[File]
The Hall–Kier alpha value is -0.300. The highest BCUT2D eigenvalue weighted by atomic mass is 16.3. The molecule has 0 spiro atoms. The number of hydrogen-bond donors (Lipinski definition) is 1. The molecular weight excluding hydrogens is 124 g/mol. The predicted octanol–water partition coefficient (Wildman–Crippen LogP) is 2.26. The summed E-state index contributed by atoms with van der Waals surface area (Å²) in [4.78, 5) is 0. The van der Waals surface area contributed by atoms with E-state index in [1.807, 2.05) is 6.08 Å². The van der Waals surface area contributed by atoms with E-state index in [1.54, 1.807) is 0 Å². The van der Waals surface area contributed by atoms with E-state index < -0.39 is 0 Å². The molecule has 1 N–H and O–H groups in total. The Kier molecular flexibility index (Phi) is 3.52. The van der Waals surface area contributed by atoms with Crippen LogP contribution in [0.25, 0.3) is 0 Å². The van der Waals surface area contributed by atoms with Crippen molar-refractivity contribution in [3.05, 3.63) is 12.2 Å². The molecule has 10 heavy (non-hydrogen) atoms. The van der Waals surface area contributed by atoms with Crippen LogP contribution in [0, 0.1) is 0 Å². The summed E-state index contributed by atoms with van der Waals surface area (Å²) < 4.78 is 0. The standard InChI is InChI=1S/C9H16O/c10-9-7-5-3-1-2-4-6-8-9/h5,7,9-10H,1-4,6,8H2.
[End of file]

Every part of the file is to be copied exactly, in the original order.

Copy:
The Hall–Kier alpha value is -0.300. The highest BCUT2D eigenvalue weighted by atomic mass is 16.3. The molecule has 0 spiro atoms. The number of hydrogen-bond donors (Lipinski definition) is 1. The molecular weight excluding hydrogens is 124 g/mol. The predicted octanol–water partition coefficient (Wildman–Crippen LogP) is 2.26. The summed E-state index contributed by atoms with van der Waals surface area (Å²) in [4.78, 5) is 0. The van der Waals surface area contributed by atoms with E-state index in [1.807, 2.05) is 6.08 Å². The van der Waals surface area contributed by atoms with E-state index in [1.54, 1.807) is 0 Å². The van der Waals surface area contributed by atoms with E-state index < -0.39 is 0 Å². The molecule has 1 N–H and O–H groups in total. The Kier molecular flexibility index (Phi) is 3.52. The van der Waals surface area contributed by atoms with Crippen LogP contribution in [0.25, 0.3) is 0 Å². The van der Waals surface area contributed by atoms with Crippen molar-refractivity contribution in [3.05, 3.63) is 12.2 Å². The molecule has 10 heavy (non-hydrogen) atoms. The van der Waals surface area contributed by atoms with Crippen LogP contribution in [0, 0.1) is 0 Å². The summed E-state index contributed by atoms with van der Waals surface area (Å²) < 4.78 is 0. The standard InChI is InChI=1S/C9H16O/c10-9-7-5-3-1-2-4-6-8-9/h5,7,9-10H,1-4,6,8H2.